Health officials in Halifax have suspended the licence of a pediatrician accused of improperly mixing vaccinations for about 500 children under the age of two.
The vaccinations in question were allegedly administered by Dr. William Vitale, a private physician in the Halifax area, between 1992 and 1994, and between 2003 and the present, said Dr. Robin Taylor, medical officer of health for the Capital District Health Authority.
Taylor stressed that this unusual case did not represent a health emergency.
“It’s an incredibly rare situation,” she told a news conference. “When vaccines that aren’t meant to be mixed are mixed, it can compromise their effectiveness ... [But] it’s an issue we can fix.”
Taylor said health authorities are trying to contact patients and their parents to have the patients re-vaccinated to protect them from a long list of preventable diseases, including measles, mumps, tetanus, whooping cough, diphtheria, polio and rubella.
Vitale has had a licence to practise medicine in Nova Scotia since 1983. He could not be reached for comment at either his office or home.
The provincial Health and Wellness Department confirmed it started an investigation after it received a complaint from a member of the public Dec. 3.
The College of Physicians and Surgeons of Nova Scotia, which regulates the medical profession, was soon told of the complaint and suspended Vitale’s medical licence Dec. 13.
Dr. Gus Grant, registrar and CEO of the regulatory body, said Vitale could face further sanctions.
The young patients involved were supposed to get two or three separate vaccinations during each visit to their doctor, but they received only one mixed dose instead, Grant said. Various vaccines are typically administered at two months, four months, six months, 12 months and 18 months of age.
Prior to 1992, and between 1995 and 2002, Nova Scotians couldn’t get more than one vaccination during a single visit to the doctor.
Grant said that based on an interview he conducted with Vitale on Dec. 12, it appears the doctor wanted to reduce the pain caused by multiple injections.
“Part of it was rooted, perhaps, in the sense that this would be one less shot for each baby,” Grant said.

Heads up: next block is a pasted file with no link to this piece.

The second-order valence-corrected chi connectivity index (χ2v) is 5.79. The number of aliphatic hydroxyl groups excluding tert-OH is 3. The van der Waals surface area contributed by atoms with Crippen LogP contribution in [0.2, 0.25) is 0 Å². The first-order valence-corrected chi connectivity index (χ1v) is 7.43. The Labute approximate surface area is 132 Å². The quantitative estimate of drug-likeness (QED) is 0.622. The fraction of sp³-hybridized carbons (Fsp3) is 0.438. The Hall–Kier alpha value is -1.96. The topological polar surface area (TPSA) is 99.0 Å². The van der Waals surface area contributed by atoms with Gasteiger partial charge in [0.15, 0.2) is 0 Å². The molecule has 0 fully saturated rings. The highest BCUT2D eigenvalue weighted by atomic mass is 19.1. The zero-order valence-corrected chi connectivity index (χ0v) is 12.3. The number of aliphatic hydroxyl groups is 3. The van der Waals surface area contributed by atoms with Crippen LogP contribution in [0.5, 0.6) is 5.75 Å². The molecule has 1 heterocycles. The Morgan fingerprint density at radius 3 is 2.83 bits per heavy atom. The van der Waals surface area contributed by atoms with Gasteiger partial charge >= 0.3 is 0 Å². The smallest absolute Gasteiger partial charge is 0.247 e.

But it’s not the first time Vitale has been accused of improperly mixing vaccinations.
Taylor said the province’s Public Health Department learned of a similar incident in 2006, when health officials accused Vitale of mixing vaccines for seven patients.
“His inappropriate practice was corrected,” Taylor said. “It was not seen to be a bigger issue at that point in time. The seven patients involved were re-immunized, and Dr. Vitale was explicitly told to stop this practice.”
The College of Physicians and Surgeons was not told of what happened in 2006, in keeping with the procedures in place at the time, Taylor said, adding she was not aware of any follow-up by provincial health officials.
Taylor said the mixing of vaccines was so rare that its impact on human health is unknown.
“We don’t have the medical literature to explain what happens when you do this,” she said.
Grant said there was no evidence that anyone has been made ill.
“To my knowledge ... there’s been no change in the incidence of serious responses to vaccinations,” he said. “If [the question] is whether anyone has been harmed by this, we know of none.”
He said health authorities in Ireland dealt with a similar problem in 2011-12 involving about 300 patients who were given mixed vaccinations.
“They didn’t find any case of vaccine-preventable diseases,” Grant said.
In the latest case in Nova Scotia, those affected will be notified by mail, Taylor said. However, health officials may not be able to reach those who have changed their address, she said.
Affected patients are being encouraged to immediately contact their family physician or to call 811, the province’s helpline for health matters. Those in the Halifax area who don’t have a family doctor are being encouraged to get their shots at a clinic beginning Jan. 8 at the QEII Health Sciences Centre.